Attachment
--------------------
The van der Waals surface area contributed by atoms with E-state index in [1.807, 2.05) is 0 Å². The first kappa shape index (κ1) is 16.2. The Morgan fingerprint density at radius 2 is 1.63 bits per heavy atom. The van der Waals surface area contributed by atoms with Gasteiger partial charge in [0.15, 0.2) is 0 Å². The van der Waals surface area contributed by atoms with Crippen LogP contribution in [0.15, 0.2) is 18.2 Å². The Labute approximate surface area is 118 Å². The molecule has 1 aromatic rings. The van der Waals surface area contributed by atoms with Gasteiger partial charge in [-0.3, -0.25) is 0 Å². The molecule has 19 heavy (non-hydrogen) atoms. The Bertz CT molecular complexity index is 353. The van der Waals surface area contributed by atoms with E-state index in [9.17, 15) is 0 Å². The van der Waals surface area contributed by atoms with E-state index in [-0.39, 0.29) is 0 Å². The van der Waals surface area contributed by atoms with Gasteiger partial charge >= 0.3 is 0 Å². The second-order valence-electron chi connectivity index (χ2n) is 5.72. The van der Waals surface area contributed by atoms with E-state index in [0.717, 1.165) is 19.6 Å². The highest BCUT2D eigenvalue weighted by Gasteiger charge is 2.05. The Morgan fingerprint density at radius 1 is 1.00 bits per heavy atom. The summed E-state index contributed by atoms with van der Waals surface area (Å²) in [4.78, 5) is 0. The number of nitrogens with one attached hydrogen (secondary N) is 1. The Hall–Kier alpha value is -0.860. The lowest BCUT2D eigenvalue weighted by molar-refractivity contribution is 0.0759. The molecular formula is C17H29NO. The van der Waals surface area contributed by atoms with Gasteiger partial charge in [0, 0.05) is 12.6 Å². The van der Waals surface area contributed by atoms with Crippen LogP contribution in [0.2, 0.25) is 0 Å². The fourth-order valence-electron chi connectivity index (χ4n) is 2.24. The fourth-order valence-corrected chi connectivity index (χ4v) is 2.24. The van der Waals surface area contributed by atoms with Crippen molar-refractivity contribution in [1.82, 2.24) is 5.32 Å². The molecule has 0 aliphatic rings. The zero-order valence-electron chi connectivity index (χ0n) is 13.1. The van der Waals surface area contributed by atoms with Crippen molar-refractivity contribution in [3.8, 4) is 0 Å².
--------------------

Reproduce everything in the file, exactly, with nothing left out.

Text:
The van der Waals surface area contributed by atoms with E-state index in [1.807, 2.05) is 0 Å². The first kappa shape index (κ1) is 16.2. The Morgan fingerprint density at radius 2 is 1.63 bits per heavy atom. The van der Waals surface area contributed by atoms with Gasteiger partial charge in [0.15, 0.2) is 0 Å². The van der Waals surface area contributed by atoms with Crippen LogP contribution in [0.15, 0.2) is 18.2 Å². The Labute approximate surface area is 118 Å². The molecule has 1 aromatic rings. The van der Waals surface area contributed by atoms with Gasteiger partial charge in [-0.3, -0.25) is 0 Å². The molecule has 19 heavy (non-hydrogen) atoms. The Bertz CT molecular complexity index is 353. The van der Waals surface area contributed by atoms with E-state index in [9.17, 15) is 0 Å². The van der Waals surface area contributed by atoms with E-state index in [-0.39, 0.29) is 0 Å². The van der Waals surface area contributed by atoms with Gasteiger partial charge >= 0.3 is 0 Å². The second-order valence-electron chi connectivity index (χ2n) is 5.72. The van der Waals surface area contributed by atoms with E-state index in [0.717, 1.165) is 19.6 Å². The highest BCUT2D eigenvalue weighted by Gasteiger charge is 2.05. The Morgan fingerprint density at radius 1 is 1.00 bits per heavy atom. The summed E-state index contributed by atoms with van der Waals surface area (Å²) in [4.78, 5) is 0. The number of nitrogens with one attached hydrogen (secondary N) is 1. The Hall–Kier alpha value is -0.860. The lowest BCUT2D eigenvalue weighted by molar-refractivity contribution is 0.0759. The molecular formula is C17H29NO. The van der Waals surface area contributed by atoms with Gasteiger partial charge in [0, 0.05) is 12.6 Å². The van der Waals surface area contributed by atoms with Crippen LogP contribution in [0.2, 0.25) is 0 Å². The fourth-order valence-electron chi connectivity index (χ4n) is 2.24. The fourth-order valence-corrected chi connectivity index (χ4v) is 2.24. The van der Waals surface area contributed by atoms with Crippen molar-refractivity contribution in [1.82, 2.24) is 5.32 Å². The molecule has 0 aliphatic rings. The zero-order valence-electron chi connectivity index (χ0n) is 13.1. The van der Waals surface area contributed by atoms with Crippen molar-refractivity contribution in [3.8, 4) is 0 Å².